Friday, December 28, 2012

Balancing Out A Program

One muscle attaches to one side of a joint, and an opposing muscle attaches to the other side. The biceps are opposed by the triceps. The quadriceps by the hamstrings. The hip flexors by the glutes. The pecs by the rhomboids and mid-trapezius. And so on and so on. This is seriously important when it comes to training the body. This is more important to understand and respect than using the right rep range, enough sets, or even using the "best" exercises. This is more important than whether you do high intensity, high frequency, high volume, or some combination of those three. Whatever your fitness goal, this comes first. I was having a chat with a guy who's into crossfit the other week, and he said that he likes how all the movements in it are "functional," in that they replicate things you'll actually have to do, unlike bicep curls. Without getting into a rant about how I have to carry things in a bicep-curl-esque manner all the time, and yet never find myself in a situation where I need to squat all the way down and then throw something overhead, let me just say that perhaps thrusters and wall balls are functional, but if you don't train the opposing muscles properly -- even in a "non-functional" way -- you will run into muscular imblances, which can cause problems such as:

1. Bad posture/looking like a silly.
2. Stalled progress.
3. Muscle and joint injuries.

If any of these things sounds good to you, then be my guest and keep training without considering superior/inferior, anterior/posterior and medial/lateral muscular balance. I know that being a weak hunchback with knotted muscles and arthritis sounds appealing to me at times, so I wouldn't blame you.

My body goals for 2013.

Now, this is an area where programming can become a bit more of an art than a science. There's definitely science involved in knowing your anatomy, but applying your knowledge of anatomy in a way that's effective, efficient and pushes you towards your goals is very much an artform.

A passable understanding of anatomy is required here. Pro tip: if your exercise routine results in you getting sore in/growing muscles that you didn't even know existed, you probably shouldn't be writing any programs, since your understanding of anatomy probably isn't up to scratch just yet. That's not an attack, by the way, and I thoroughly believe that if you've read this far, then you have the ability to learn, and therefore down the track when you're more familiar with the human body you may be able to put together very good programs indeed.

Common Problems

I can't possibly go into details on all the ways in which people go wrong, so I'm just going to mention three generic issues that tend to arise with beginners. These issues tend not to happen so much with advanced lifters for a couple reasons. Firstly, as stated above, muscle imbalances, caused by imbalanced programs, tend to result in stalled progress (preventing someone from advancing) and injuries (preventing people from even training). Secondly, the people with the mentality required to become advanced lifters will also have the mentality required to do the research and learn about balanced exercise program on their own, or they'll be willing to defer the programming to someone they can count on to make the right choices for them (a competent trainer, or a coach in whatever strength sport they'll likely be involved in by the time they've reached an advanced level). Anyway, here are the three generic issues:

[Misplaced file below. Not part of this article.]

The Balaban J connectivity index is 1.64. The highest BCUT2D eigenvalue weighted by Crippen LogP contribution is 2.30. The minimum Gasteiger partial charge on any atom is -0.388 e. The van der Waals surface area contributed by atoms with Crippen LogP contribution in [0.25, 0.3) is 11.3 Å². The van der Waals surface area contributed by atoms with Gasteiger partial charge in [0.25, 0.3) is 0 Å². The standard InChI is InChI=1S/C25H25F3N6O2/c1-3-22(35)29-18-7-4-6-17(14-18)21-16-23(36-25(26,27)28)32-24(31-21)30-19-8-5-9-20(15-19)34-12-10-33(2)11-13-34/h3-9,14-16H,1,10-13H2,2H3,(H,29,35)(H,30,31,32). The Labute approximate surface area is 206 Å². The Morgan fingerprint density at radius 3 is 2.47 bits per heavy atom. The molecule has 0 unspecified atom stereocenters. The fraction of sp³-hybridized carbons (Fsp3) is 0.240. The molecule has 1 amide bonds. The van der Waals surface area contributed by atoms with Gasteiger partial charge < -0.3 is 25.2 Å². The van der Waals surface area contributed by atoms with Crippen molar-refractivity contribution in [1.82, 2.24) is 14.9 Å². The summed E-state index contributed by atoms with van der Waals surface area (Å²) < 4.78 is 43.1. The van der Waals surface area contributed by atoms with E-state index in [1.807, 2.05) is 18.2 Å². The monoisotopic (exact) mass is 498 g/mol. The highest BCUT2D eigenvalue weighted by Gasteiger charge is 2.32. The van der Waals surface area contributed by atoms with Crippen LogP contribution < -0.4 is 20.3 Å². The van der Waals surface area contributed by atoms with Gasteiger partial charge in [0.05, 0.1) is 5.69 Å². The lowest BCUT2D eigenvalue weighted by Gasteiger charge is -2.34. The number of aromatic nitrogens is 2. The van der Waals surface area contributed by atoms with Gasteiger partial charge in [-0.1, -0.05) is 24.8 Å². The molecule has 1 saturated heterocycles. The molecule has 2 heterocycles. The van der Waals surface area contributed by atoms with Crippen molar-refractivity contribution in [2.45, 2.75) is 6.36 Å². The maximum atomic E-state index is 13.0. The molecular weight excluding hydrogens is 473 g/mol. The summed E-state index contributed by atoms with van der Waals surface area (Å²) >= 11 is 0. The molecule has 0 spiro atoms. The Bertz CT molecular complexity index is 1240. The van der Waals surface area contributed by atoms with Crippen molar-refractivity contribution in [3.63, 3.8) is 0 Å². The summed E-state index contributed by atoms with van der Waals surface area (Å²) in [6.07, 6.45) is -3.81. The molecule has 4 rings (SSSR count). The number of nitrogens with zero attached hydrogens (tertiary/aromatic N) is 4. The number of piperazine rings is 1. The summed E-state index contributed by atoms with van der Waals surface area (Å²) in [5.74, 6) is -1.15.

1. Mirror muscle training.

Boys are more notorious for this than girls, but both sexes have plenty of culprits here. Your "mirror muscles" are the muscles you can easily see in a mirror. A typical mirror muscle routine will involve exercises such as bench press, push ups, overhead press, bicep curls, sit ups, crunches, 30 other ab exercises, and maybe leg press and leg extensions. If you're lucky, the people who do these routines might add in some lat pull downs or chin ups, hamstring curls and calf raises.

Unfortunately, "out of sight, out of mind" doesn't make the posterior chain any less important for your musculoskeletal health and longterm progress. Even the few back exercises that may be used are often not the right exercises to balance out the mirror muscles, and are often done with lacklustre effort and/or form that favours the mirror muscles anyway. For example, if you train in a commercial gym, you've probably seen (or have been) someone doing lat pull downs, and instead of keeping their chest up and pulling with their lats and lower traps, they curl their trunk forwards, using their pecs and abs to pull the weight down. The technique, volume, intensity, and/or frequency required to make any posterior chain exercises effective just isn't there, if the exercises are there in the first place.